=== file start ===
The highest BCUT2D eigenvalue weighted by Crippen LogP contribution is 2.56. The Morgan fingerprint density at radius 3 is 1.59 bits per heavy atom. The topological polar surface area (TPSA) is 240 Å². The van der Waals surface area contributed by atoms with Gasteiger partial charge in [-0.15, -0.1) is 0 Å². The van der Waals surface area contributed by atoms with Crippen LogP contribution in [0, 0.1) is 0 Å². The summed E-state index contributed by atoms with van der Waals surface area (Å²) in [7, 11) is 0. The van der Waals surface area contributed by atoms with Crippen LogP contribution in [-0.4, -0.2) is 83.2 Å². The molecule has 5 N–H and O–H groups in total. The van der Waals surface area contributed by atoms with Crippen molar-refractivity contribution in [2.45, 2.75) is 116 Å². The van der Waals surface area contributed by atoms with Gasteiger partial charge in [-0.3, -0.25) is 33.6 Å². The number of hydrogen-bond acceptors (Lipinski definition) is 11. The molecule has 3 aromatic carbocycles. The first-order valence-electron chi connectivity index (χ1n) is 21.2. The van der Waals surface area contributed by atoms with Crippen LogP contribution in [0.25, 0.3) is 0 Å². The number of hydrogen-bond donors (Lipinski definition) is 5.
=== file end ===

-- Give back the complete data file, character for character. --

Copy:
The highest BCUT2D eigenvalue weighted by Crippen LogP contribution is 2.56. The Morgan fingerprint density at radius 3 is 1.59 bits per heavy atom. The topological polar surface area (TPSA) is 240 Å². The van der Waals surface area contributed by atoms with Gasteiger partial charge in [-0.15, -0.1) is 0 Å². The van der Waals surface area contributed by atoms with Crippen LogP contribution in [0, 0.1) is 0 Å². The summed E-state index contributed by atoms with van der Waals surface area (Å²) in [7, 11) is 0. The van der Waals surface area contributed by atoms with Crippen LogP contribution in [-0.4, -0.2) is 83.2 Å². The molecule has 5 N–H and O–H groups in total. The van der Waals surface area contributed by atoms with Crippen molar-refractivity contribution in [2.45, 2.75) is 116 Å². The van der Waals surface area contributed by atoms with Gasteiger partial charge in [-0.3, -0.25) is 33.6 Å². The number of hydrogen-bond acceptors (Lipinski definition) is 11. The molecule has 3 aromatic carbocycles. The first-order valence-electron chi connectivity index (χ1n) is 21.2. The van der Waals surface area contributed by atoms with Crippen LogP contribution in [0.25, 0.3) is 0 Å². The number of hydrogen-bond donors (Lipinski definition) is 5.